We hosted a very informative Fast Break session last week discussing what healthcare providers need to know as they prepare their employees to return to work and try to get back to a sense of normalcy. If you weren’t able to join us for the live program with Daniel Kadish, one of the leaders of Morgan Lewis's COVID-19 compliance and counseling team, be sure to access the presentation on demand or peruse the main takeaways below.
- Right now, the clear answer is there is no federal requirement for employers to provide or offer to provide the vaccine, but it is also important to note that there is very much not a prohibition at the federal level, or as of now, at the state level on any employer mandating or recommending the vaccine to their employees.
- At the federal level, the Equal Employment Opportunity Commission (EEOC) has said that employers can require individuals to be vaccinated, so long as they make accommodations for individuals who cannot be vaccinated due to a disability or sincerely held religious belief.
- According to the EEOC, vaccine requirement is a permissible safety-based qualification standard under the ADA, if an unvaccinated employee poses a direct threat to the health and safety of others in the workplace.
- This direct threat is what allows employers to put in place a vaccine requirement, because you can take the position, particularly in a healthcare setting, that anyone who is interacting with other individuals, even if it’s not patients, could present a direct threat of spreading COVID-19 to, and the best way to prevent that direct threat or, at least a very strong way to prevent that threat is by having people vaccinated.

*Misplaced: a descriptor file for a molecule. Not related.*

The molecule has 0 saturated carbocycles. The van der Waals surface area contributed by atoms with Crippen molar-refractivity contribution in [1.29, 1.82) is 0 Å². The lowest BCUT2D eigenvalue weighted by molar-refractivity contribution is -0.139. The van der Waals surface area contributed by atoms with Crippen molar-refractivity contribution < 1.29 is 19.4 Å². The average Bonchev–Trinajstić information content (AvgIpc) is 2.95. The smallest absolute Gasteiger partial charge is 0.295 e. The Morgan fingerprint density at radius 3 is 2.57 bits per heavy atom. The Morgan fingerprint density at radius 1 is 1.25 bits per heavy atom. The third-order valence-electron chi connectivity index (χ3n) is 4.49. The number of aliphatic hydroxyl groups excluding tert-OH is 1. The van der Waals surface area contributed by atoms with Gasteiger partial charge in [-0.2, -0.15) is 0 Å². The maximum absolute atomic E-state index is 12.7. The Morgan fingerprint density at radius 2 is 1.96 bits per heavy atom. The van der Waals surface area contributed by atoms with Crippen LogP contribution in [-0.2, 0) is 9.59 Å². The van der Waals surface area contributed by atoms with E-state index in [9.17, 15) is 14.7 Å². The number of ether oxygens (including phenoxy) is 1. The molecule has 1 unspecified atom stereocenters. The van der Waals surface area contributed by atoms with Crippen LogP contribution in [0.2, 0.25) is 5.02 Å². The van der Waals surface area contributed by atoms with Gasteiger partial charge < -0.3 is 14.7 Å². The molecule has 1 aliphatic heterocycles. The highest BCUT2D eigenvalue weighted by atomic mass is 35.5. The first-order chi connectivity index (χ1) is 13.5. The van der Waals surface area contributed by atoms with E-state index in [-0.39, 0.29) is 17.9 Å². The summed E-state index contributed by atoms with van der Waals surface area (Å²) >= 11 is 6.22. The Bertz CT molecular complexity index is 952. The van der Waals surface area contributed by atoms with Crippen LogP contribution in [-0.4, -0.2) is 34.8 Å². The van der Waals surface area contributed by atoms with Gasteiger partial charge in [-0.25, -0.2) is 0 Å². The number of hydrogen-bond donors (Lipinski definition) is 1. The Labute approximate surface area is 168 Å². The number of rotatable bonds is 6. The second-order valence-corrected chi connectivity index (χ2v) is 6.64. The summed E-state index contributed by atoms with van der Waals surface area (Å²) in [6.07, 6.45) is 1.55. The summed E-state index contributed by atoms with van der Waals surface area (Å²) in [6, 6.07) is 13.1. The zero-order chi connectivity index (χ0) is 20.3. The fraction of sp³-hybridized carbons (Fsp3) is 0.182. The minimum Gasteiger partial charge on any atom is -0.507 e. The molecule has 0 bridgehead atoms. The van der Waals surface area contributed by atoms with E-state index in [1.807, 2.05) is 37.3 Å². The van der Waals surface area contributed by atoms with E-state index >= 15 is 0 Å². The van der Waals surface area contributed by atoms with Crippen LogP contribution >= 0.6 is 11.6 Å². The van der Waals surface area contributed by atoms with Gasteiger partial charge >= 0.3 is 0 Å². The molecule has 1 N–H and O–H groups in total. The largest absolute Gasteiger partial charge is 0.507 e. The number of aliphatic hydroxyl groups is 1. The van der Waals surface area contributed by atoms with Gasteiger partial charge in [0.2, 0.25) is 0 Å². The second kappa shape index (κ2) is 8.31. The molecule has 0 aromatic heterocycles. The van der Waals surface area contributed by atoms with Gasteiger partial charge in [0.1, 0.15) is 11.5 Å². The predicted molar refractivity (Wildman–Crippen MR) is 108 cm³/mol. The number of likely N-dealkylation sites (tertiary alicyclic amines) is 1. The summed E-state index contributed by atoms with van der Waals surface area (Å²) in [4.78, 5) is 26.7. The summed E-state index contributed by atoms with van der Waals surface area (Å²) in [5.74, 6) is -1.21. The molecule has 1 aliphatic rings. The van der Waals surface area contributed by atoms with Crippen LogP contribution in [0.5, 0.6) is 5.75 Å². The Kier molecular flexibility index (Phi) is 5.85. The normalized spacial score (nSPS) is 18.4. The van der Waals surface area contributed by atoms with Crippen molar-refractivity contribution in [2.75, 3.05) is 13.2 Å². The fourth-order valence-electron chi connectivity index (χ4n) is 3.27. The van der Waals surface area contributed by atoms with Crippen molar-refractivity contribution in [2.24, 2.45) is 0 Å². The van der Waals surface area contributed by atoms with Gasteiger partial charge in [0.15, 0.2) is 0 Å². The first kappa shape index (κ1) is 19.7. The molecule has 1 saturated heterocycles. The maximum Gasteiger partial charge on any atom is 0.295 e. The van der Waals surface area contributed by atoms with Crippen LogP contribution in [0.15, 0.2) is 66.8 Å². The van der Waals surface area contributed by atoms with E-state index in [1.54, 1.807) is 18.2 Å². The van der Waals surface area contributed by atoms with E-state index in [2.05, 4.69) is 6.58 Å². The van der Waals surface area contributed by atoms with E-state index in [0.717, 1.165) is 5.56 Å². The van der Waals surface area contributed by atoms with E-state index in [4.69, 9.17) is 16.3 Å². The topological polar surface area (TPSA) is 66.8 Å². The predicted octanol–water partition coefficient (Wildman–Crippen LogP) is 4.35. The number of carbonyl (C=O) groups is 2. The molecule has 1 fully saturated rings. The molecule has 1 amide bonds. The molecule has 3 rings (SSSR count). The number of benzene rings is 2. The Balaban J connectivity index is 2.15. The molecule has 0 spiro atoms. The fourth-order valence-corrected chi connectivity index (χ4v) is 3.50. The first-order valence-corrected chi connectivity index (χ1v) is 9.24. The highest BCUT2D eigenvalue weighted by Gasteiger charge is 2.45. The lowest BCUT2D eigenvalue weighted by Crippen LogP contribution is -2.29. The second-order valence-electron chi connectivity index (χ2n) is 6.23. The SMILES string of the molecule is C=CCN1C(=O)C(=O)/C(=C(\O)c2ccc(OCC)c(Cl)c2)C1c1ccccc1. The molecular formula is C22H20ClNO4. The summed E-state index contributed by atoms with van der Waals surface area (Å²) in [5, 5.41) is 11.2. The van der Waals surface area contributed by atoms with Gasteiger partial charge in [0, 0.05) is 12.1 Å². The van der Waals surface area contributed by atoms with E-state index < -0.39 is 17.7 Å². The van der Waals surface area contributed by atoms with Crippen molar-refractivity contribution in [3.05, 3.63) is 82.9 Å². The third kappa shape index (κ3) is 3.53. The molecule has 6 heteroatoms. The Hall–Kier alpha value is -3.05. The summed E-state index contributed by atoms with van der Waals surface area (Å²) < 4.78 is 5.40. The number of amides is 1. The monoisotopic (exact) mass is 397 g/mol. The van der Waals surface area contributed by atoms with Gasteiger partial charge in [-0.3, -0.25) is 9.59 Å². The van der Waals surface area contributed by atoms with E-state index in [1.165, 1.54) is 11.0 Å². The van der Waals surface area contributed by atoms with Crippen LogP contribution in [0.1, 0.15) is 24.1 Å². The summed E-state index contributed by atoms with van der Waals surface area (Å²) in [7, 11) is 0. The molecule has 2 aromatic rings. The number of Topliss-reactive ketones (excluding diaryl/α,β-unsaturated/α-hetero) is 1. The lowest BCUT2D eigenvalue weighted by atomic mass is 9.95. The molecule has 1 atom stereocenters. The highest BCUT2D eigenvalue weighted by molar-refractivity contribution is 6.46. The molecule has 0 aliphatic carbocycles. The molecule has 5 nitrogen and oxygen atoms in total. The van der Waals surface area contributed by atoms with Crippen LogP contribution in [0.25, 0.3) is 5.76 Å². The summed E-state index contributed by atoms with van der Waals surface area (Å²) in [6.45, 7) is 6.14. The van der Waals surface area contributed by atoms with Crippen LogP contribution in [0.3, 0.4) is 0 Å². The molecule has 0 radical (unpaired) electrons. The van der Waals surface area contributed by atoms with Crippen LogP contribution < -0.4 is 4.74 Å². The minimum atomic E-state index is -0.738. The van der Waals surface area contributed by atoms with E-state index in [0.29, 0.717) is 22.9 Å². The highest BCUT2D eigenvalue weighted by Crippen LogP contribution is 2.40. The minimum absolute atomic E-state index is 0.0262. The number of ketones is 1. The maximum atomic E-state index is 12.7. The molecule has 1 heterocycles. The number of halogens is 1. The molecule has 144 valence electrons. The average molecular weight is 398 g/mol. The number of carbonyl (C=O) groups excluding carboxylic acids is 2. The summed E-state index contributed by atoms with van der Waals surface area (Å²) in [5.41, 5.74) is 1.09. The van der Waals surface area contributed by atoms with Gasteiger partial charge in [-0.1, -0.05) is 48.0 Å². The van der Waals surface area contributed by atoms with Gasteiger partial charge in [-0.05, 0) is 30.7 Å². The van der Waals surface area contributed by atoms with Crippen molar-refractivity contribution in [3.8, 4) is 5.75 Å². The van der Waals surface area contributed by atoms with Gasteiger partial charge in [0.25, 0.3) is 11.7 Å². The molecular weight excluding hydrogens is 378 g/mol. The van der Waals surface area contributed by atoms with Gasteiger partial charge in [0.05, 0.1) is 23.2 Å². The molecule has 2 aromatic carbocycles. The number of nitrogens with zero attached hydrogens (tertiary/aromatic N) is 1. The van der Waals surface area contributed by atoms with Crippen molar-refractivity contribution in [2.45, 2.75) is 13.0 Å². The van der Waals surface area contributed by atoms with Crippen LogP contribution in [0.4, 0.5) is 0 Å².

- When discussing the possibility of mandating vaccines for your workforce, you should be practically considering vaccine supply and data, implementation (accommodations, pay for time spent, reimbursement), impact on employee morale, and potential turnover and staffing shortages.
- As of now, employers have very broad discretion in encouraging employees to get vaccinated, allowing for flexibility to decide what is best for your workforce. This can include various incentives as well.
- While employers can ask an employee if they've been vaccinated, it could be risky. If they have not been, the answer for why they haven't been vaccinated could very well be some type of protected health reason.
- Employers can require employees to show proof of vaccination, as well as require visitors and others to show proof of vaccination. If your organization has a credential requirement, you might consider adding a full COVID-19 vaccination as one of those credentials.
- As of now, the best practice would be to maintain current masking, social distancing, and cleaning protocols.
To access this presentation at length, visit our event page.
Be sure to join us next month for our annual joint Fast Break-May-rathon, set to discuss digital health updates and what’s new in 2021 with Morgan Lewis healthcare industry leader Michele Buenafe. Join us on May 27 at 3 pm ET.
Don't forget you can view any of our previous webinars on our Fast Break series page >>
RETURN TO WORK RESOURCES
We have developed many customizable resources to support employers’ efforts in safely returning to work. These include tracking of state and local orders on return to work requirements and essential/nonessential work; policy templates and guidelines for key topics such as social distancing procedures, temperature testing, and workplace arrangements for high-risk employees; and webinar training on safety measures for return to work. View the full list of return to work resources and consult our workplace reopening checklist.